|Danny Gonzales||A-||How do we put this mildly? New Mexico doesn't deserve Danny Gonzales. The program hasn't mattered in years. The university kept Bob Davie way beyond his sell-by date. But Gonzales, 43, is a former New Mexico walk-on who coached under Rocky Long with the Lobos and San Diego State. At Arizona State, he was considered one of the nation's best defensive coordinators and was a valued member of Herm Edwards' staff. Let's hope New Mexico provides Gonzales with the resources he needs to assemble a staff and recruit. The Lobos were 2-10 last season and went winless in the Mountain West. They've been to two bowls in the last 13 years.|
|Dave Aranda||B||What keeps Aranda from an "A" is his lack of experience as a head coach. He doesn't have any. Aranda is a master defensive strategist. As a recruiter and program leader, we'll see. Baylor is currently ranked dead last in Big 12 recruiting heading into the traditional National Signing Day. Aranda was able to snag a top-five recruiter in LSU defensive line coach Dennis Johnson for his staff. Even at its best, though, Baylor is program that requires daily care and feeding. It can't recruit like Oklahoma and Texas. It certainly can't rest. Ever. The guess here is that the program will suffer, at least in the short term, from the loss of Matt Rhule. Going from 1-11 to 11-3 in three seasons cannot be overstated. One recommendation: Get a Texas high school quarterback, fast. That will help with Aranda's credibility with prep coaches around the state and his ability to compete in the Big 12.|
|Jimmy Lake||B||As shocking as Petersen's departure was, U-Dub seems to be well positioned with Lake. Athletic director Jen Cohen and Petersen had a plan. Lake goes back to 2012 with Petersen at Boise State. He matured in those eight seasons to become the Huskies' stand-alone defensive coordinator for the first time in 2018. Petersen's shadow will loom large over Washington. Lake is following a guy who was one of the top five coaches in the country. Can he keep up?|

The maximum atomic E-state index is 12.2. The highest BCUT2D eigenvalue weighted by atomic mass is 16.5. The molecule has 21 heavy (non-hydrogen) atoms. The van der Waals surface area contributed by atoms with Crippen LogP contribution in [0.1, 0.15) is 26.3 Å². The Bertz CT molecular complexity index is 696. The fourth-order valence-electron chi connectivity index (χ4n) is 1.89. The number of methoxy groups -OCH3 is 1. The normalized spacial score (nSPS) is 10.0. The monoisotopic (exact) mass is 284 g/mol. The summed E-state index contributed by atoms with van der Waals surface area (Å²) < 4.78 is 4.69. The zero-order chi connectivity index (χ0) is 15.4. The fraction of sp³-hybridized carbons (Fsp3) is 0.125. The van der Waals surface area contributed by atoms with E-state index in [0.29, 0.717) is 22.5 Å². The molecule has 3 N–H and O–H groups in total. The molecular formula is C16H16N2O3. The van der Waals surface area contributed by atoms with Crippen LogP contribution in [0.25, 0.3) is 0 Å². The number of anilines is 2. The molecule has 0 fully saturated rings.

|Jeff Scott||B||Scott had his shot at multiple jobs as co-offensive coordinator at Clemson. That he decided to launch his head coaching career at USF is huge. Scott concluded that he can win with the Bulls. History supports him. This is a talented offensive coach with a couple of national championship rings who will be showing his quarterbacks Trevor Lawrence film. If it's about fit, Scott is the guy. He's a Florida native who has recruited Florida and knows Florida. At age 38, Scott has spent 13 years at Clemson. It was time. USF is lucky to get him.|
|Willie Taggart||B||A soft landing spot for a coach who may have overreached at Florida State. It happens to all of us. We all reach the level of our incompetence. That's nothing against Taggart, who won 10 at South Florida. That's reality. His Power Five record at Oregon and FSU is 16-17. Maybe Group of Five is where he should be. Kiffin proved it could be done in Boca Raton. Taggart just never figured it out at FSU.|
|Todd Graham||B||Graham's high-flying offensive philosophy will fit nicely in Manoa after the loss of Rolovich. Yes, Graham has a defensive background, but he made his career embracing the spread before it was fashionable. Graham had gotten a bit lax in recruiting at the end at Arizona State. At least that's what folks at ASU said. He was 18-20 in his final three seasons with the Sun Devils. This is a career reboot for a 55-year-old who was once one of the game's hottest coaches.|
|Brady Hoke||B||Former coach Rocky Long was asked to change his grinding, tedious run-first offense. That meant changing assistant coaches. Long refused and "retired" the same day (Jan. 8). Hoke was elevated (from defensive line coach) to his second stint as the Aztecs' head man (13-12 in 2009-10). Continuity is key here. Hoke gets another chance to prove himself (78-72 in his career as a head coach. But Hoke is comfortable with SDSU and SDSU is comfortable with him. Long, who surfaced this week as New Mexico's new defensive coordinator, leaves the program in amazingly good shape. It is one of only 11 teams to win at least 10 in four of the last five seasons. With an offensive upgrade, the Aztecs will continue to challenge Boise for the Mountain West and, hence, the Group of Five's automatic New Year's Six berth.|